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[WATCH] UK is facing most severe terror threat ever, says MI5 chief

According to Andrew Parker, the UK has seen a 'dramatic upshift' in the threat from Isamist terrorism this year

18 October 2017, 8:51am
Andrew Parker (Photo: Metro)
Andrew Parker (Photo: Metro)
Britain is facing its most severe ever terrorist threat and fresh attacks in the country are inevitable, according to the head of Britain’s domestic intelligence service in a rare public speech.

Andrew Parker, the director general of MI5, said the UK had seen “a dramatic upshift in the threat” from Islamist terrorism this year, reflecting attacks that have taken place in Westminster, Manchester and London Bridge.

That threat is multi-dimensional, evolving rapidly and operating at a scale and pace we’ve not seen before,” he said.

He added: “It’s at the highest tempo I have seen in my 34-year career. Today there is more terrorist activity, coming at us more quickly, and it can be harder to detect.”

MI5 is under pressure to demonstrate its effectiveness after four Islamist terrorist attacks escaped its detection this year.

This month, the government will receive reports regarding whether chances to thwart incidents were missed and what lessons could be learnt. The National Security Council wanted independent oversight of the review. In this way, MI5 or counter-terrorism police would not be allowed to assess themselves. Oversight is being provided by the barrister David Anderson QC, a former government appointment as independent reviewer of terrorism legislation.

According to Parker, MI5 had stopped many terror incidents and plots from occurring, than those that had caused mass deaths this year. He went on to say that 20 plots had been torn down in the last four years alone.

According to Parker, seven were stopped in the last seven months alone.

“The threat is more diverse than I’ve ever known. Plots developed here in the UK, but plots directed from overseas as well. Plots online. Complex scheming and also crude stabbings; lengthy planning but also spontaneous attacks. Extremists of all ages, gender and backgrounds, united only by the toxic ideology of violent victory that drives them.”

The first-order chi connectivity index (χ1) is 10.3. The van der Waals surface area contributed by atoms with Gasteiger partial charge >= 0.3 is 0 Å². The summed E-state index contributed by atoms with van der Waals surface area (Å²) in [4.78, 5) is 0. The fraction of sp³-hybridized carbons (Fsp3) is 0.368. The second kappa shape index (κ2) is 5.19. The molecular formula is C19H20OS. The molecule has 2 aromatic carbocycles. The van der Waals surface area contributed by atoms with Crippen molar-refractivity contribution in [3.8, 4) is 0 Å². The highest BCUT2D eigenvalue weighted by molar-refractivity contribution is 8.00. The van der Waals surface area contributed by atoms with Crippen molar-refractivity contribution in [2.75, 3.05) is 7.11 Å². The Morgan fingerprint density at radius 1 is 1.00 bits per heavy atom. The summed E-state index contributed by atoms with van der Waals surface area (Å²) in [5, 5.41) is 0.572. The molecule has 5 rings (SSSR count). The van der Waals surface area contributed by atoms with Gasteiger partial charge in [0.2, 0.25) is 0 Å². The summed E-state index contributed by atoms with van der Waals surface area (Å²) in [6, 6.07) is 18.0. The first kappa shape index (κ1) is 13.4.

He also defended the decisions made by his staff about which suspects posed the most danger to the public.

“They get up and come to work every single day to make terrorist attacks less likely and to keep the country safe. They are constantly making tough professional judgments based on fragments of intelligence; pinpricks of light against a dark and shifting canvas. That is the job of MI5.”

This year, such attacks claimed no less than 36 lives. As well as the incidents in Manchester, Westminster, Finsbury Park and London bridge, a partial explosion occurred at Parsons Green. 

Parker added that military defeat in Syria and Iraq for Islamic State did not mean its threat would wane.

“Meanwhile, Daesh [Isis] itself is under military pressure and is rapidly losing ground in its heartland in Syria and Iraq. So much so that it’s now advising would-be fighters to choose other countries … At the same time the Daesh brand has taken root in some other countries where areas of low governance give it space to grow.”

Asked if a future attack in the UK was inevitable, Parker said: “I think we have to be careful that we don’t find ourselves being held to some sort of perfect standard of 100% because that just isn’t achievable.” He said it was likely attacks would occur.

The formal terrorism threat level remains at severe, meaning an attack is highly likely. Twice this year it has been raised to its maximum level, meaning an attack could be imminent, after the Manchester and Parsons Green attacks. In both cases there were fears among officials that suspects or bomb related materials could be at large.

Amid concerns that Brexit could damage security cooperation, Parker said working with European partners remained crucial to MI5’s mission. “We share intelligence. We run joint operations. Every single day.”

Parker said that as technology advances, social media companies have an “ethical responsibility” to do more to help suppress terrorism. He warned that “an unintended side-effect is that these advances also aid the terrorists, whether it’s the ease of online purchasing, social media content or encrypted communications. No company wants to provide terrorists with explosive precursors.